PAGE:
The RESTORE Act was passed by the U.S. Congress to administer money in fines collected from BP and other companies held responsible by the feds for the 2010 Deepwater Horizon explosion and oil spill, in which several Mississippians were killed and beaches in the Magnolia State and all around the Gulf states were polluted.
The bottom line: Some lawmakers are concerned about what states will get how much money and how the feds will let them spend it. That includes Mississippi.
Concerns from U.S. senators Roger Wicker and Thad Cochran were expressed in a joint news release.
“A lot of bipartisan effort went into the RESTORE Act, and I fully expect the administration to follow the law. Our primary objectives in this process were to ensure that both the ecological and economic needs of our states be met, with wide discretion granted to states and local governments. These objectives must remain at the forefront as this potential settlement is negotiated,” Cochran said.
“There are still outstanding issues that must be addressed requiring BP and DOJ to negotiate, but a process has been put in place for the Clean Water Act fines,” said Wicker. “The balance struck by the RESTORE Act was negotiated in a bipartisan manner and signed by the President. The RESTORE Act clearly states Congress’s intentions, and it should be implemented.”
The two Mississippi lawmakers were part of a party of just eight who drafted a letter to the president expressing their concerns that the DOJ might bend to a political agenda.
In addition to Cochran and Wicker, the letter was signed by Senators Mary Landrieu (D-La.), Bill Nelson (D-Fla.), Marco Rubio (R-Fla.), Jeff Sessions (R-Ala.), Richard Shelby (R-Ala.) and John Cornyn (R-Texas).
We've included the full text of the letter sent to the president, dated Oct. 5:
Dear President Obama:
Thank you for your support of the RESTORE Act and your efforts to promote the Gulf Coast’s recovery following the Deepwater Horizon oil spill. We appreciate your commitment to ensuring that the responsible parties are held liable for the damage caused to our coastal communities and habitats. However, we have grave concerns about developments of the settlement terms as reported in the press.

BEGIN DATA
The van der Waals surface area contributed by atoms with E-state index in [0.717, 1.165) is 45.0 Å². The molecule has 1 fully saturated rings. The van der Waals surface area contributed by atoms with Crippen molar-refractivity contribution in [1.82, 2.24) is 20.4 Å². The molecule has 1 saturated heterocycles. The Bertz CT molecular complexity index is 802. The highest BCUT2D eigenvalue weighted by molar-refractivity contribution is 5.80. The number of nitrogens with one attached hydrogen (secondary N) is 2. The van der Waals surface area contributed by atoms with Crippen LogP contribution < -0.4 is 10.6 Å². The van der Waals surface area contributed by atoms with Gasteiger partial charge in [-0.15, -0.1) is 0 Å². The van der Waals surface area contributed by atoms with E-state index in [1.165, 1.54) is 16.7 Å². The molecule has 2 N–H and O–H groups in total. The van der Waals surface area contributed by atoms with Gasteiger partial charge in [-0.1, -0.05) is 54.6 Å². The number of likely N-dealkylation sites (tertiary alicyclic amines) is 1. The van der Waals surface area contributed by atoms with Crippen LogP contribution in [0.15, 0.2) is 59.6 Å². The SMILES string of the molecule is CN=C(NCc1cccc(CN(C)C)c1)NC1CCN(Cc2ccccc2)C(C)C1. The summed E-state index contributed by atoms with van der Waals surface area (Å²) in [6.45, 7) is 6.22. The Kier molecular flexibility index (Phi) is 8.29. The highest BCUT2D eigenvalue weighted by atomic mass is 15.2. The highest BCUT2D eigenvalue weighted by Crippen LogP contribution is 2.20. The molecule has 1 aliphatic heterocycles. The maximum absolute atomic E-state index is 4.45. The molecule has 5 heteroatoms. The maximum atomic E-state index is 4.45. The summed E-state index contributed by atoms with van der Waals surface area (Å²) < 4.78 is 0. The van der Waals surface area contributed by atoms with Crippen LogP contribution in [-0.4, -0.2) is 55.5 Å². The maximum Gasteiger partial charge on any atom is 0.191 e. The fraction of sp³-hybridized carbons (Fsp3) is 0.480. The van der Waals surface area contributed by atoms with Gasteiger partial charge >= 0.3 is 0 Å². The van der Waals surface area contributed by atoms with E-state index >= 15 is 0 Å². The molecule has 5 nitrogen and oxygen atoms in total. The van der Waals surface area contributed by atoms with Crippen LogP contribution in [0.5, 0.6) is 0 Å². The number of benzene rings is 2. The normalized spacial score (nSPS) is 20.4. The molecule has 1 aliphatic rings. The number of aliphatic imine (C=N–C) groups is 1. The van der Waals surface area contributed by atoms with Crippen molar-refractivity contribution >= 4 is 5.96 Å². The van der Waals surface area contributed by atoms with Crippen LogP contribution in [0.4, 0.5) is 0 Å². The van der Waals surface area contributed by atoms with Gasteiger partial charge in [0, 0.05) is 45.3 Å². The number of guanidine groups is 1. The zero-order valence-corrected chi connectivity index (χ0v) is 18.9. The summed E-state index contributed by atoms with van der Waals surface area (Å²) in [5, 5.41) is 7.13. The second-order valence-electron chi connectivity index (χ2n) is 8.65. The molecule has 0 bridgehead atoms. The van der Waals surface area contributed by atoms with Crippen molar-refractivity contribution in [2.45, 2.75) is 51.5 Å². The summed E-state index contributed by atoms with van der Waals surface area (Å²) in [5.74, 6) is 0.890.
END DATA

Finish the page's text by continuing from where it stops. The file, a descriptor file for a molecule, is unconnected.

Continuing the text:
Recent reports suggest that the Department of Justice (DOJ) is leaning toward a global settlement agreement that involves reduced Clean Water Act penalties in exchange for a higher allocation under the Oil Pollution Act for natural resource damage assessments. These are separate penalties assessed under separate statutes, and undermining recovery attained through one by diverting fines to the other simply is not appropriate.
As you will recall, the RESTORE Act passed with broad bipartisan support, clearly illustrating the will of Congress—and the millions of Gulf Coast residents we represent—that the significant Clean Water Act penalties owed should be directed toward the Gulf’s ecological and economic recovery under the local input and control guidelines established by the law. Shortchanging the Clean Water Act penalty figure circumvents the will of Congress and the RESTORE Act and is wholly unacceptable to us. We urge you to reject such an approach.
The Clean Water Act and the Oil Pollution Act have different objectives, and the parties responsible for the spill should be held fully accountable under both. Complete ecological and economic recovery of the Gulf Coast can only occur if just penalty amounts are assessed under every applicable statute. Accordingly, we urge you to negotiate a robust settlement that does not achieve a higher amount under one of these statutes at the expense of the other.